The United Nations and Amnesty International urge Uganda's president not to approve anti-LGBTQ legislation.
The United Nations and Amnesty International urged Ugandan President Yoweri Museveni on Wednesday to reject an anti-homosexuality bill enacted by parliament on Tuesday night, calling it "appalling."
In a tense session on Tuesday night, Uganda's parliament decided to enact a bill that will inflict severe penalties on anyone who participate in homosexual relationships.
In a country where homosexuality was already banned, MPs considerably changed the original wording, which called for up to ten years in jail for anybody participating in homosexual conduct or claiming to be LGBTQ+.
The new penalties under the statute were not immediately revealed.
Volker Türk, the UN High Commissioner for Human Rights, urged Museveni not to pass the measure on Wednesday.
"The passage of this discriminatory text, which is likely the worst of its kind in the world," he said in a statement.
"If signed into law by the president, (this law) will criminalize lesbians, gays, and bisexuals in Uganda simply by existing." (...). It might open the door to systematic violations of practically all of their human rights," he continued.
"This ambiguous, vaguely worded law criminalizes even those who "encourage" homosexuality," Amnesty International's director for East and Southern Africa, Tigere Chagutah, said in a statement.
Fox Odoi-Oywelowo, an elected member of President Museveni's National Resistance Movement, spoke out against the text. According to the MP, the final version of the law would subject offenders to life imprisonment or perhaps the death sentence for "aggravated" offenses.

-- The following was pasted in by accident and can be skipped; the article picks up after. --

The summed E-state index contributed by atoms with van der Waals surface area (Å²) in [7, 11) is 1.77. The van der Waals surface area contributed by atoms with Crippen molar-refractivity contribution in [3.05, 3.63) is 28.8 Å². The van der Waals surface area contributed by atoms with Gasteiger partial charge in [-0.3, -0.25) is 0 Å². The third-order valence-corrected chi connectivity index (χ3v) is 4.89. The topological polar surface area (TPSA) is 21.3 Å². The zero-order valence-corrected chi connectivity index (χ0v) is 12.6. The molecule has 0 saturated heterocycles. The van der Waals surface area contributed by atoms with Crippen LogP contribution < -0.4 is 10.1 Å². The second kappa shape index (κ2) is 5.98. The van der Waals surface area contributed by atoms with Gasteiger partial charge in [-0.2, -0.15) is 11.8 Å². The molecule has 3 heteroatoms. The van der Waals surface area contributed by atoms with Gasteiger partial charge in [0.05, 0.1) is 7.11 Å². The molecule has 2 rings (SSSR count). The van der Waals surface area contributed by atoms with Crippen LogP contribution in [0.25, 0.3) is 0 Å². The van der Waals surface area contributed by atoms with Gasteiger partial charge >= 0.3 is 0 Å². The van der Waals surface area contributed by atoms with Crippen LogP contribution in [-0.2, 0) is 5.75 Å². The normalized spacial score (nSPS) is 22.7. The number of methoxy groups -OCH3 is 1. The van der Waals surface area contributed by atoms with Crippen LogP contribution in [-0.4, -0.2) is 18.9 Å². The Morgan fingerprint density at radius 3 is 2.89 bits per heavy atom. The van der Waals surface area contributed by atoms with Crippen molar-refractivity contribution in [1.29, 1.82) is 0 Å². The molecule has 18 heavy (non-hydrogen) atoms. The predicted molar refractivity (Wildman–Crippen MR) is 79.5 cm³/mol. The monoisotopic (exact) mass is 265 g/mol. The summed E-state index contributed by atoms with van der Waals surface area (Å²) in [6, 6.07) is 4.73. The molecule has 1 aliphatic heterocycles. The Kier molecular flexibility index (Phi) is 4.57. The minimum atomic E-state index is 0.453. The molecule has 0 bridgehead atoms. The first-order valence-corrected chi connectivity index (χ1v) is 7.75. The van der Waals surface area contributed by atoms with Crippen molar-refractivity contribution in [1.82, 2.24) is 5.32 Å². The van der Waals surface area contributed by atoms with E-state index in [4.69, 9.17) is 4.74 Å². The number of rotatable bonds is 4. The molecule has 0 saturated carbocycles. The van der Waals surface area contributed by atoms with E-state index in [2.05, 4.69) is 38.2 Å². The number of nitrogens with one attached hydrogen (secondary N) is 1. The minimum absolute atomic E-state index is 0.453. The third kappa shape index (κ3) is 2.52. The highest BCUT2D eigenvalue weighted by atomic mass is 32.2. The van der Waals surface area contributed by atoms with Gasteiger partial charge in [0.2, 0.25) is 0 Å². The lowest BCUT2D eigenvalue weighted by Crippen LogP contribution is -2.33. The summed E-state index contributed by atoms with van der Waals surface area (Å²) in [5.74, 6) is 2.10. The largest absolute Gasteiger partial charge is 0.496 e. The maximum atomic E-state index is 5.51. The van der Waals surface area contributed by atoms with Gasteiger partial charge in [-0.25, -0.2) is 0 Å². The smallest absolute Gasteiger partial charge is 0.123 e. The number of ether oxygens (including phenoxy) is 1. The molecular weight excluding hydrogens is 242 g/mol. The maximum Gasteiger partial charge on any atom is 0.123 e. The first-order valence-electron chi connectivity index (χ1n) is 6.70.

According to Amnesty International, Museveni should "urgently veto this appalling law," which will "institutionalize discrimination, hatred, and prejudice" against the LGBTQ+ community.
The bill's debate in parliament has been laced with homophobic terminology, with Museveni himself referring to gays as "deviants" last week.
The 78-year-old leader, however, has repeatedly stated that the issue is not a priority for him and that he chooses to keep good relations with his Western donors and investors.
"Strict anti-homosexual legislation"
Uganda has rigorous anti-homosexuality statutes, a legacy of colonial laws, but there have been no prosecutions for consensual homosexual actions since independence from the United Kingdom in 1962.
Homosexuality is widely tolerated in Uganda, where the passage of the legislation was hailed by some.
"As Ugandans, we are very pleased. We do not accept...homosexuality, lesbianism, or LGBTQ people in our culture. "We can't," said Abdu Mukasa, a 54-year-old inhabitant. "We were made by God. Man and wife were made by God. And we can't tolerate one sex with another," he continued.
In 2014, a Ugandan judge stopped a measure passed by MPs and signed by President Museveni that would have sentenced gay relationships to life imprisonment.
Beyond Uganda's borders, the measure sparked outrage, with some rich countries suspending assistance after it was presented in parliament.
Last week, authorities in Jinja reported the arrest of six males for "practicing homosexuality." (south). On Sunday, six more males were detained on the same allegation, according to police.
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